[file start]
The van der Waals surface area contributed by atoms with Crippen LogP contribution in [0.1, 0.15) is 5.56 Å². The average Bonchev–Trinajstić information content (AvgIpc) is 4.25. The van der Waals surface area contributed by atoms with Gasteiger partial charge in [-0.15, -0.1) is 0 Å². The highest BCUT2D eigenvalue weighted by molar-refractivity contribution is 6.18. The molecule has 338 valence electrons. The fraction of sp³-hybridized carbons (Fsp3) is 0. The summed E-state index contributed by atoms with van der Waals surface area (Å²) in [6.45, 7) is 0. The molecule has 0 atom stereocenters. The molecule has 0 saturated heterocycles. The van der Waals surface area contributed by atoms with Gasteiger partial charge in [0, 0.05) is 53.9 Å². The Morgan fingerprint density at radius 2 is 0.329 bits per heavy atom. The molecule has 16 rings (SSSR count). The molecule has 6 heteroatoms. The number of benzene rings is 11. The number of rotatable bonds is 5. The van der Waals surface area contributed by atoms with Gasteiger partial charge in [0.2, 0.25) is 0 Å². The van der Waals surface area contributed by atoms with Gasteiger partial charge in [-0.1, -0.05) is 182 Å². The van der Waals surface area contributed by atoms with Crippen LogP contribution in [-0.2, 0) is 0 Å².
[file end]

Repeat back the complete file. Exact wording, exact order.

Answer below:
The van der Waals surface area contributed by atoms with Crippen LogP contribution in [0.1, 0.15) is 5.56 Å². The average Bonchev–Trinajstić information content (AvgIpc) is 4.25. The van der Waals surface area contributed by atoms with Gasteiger partial charge in [-0.15, -0.1) is 0 Å². The highest BCUT2D eigenvalue weighted by molar-refractivity contribution is 6.18. The molecule has 338 valence electrons. The fraction of sp³-hybridized carbons (Fsp3) is 0. The summed E-state index contributed by atoms with van der Waals surface area (Å²) in [6.45, 7) is 0. The molecule has 0 atom stereocenters. The molecule has 0 saturated heterocycles. The van der Waals surface area contributed by atoms with Gasteiger partial charge in [0, 0.05) is 53.9 Å². The Morgan fingerprint density at radius 2 is 0.329 bits per heavy atom. The molecule has 16 rings (SSSR count). The molecule has 6 heteroatoms. The number of benzene rings is 11. The number of rotatable bonds is 5. The van der Waals surface area contributed by atoms with Gasteiger partial charge in [0.2, 0.25) is 0 Å². The van der Waals surface area contributed by atoms with Gasteiger partial charge in [-0.1, -0.05) is 182 Å². The van der Waals surface area contributed by atoms with Crippen LogP contribution in [-0.2, 0) is 0 Å².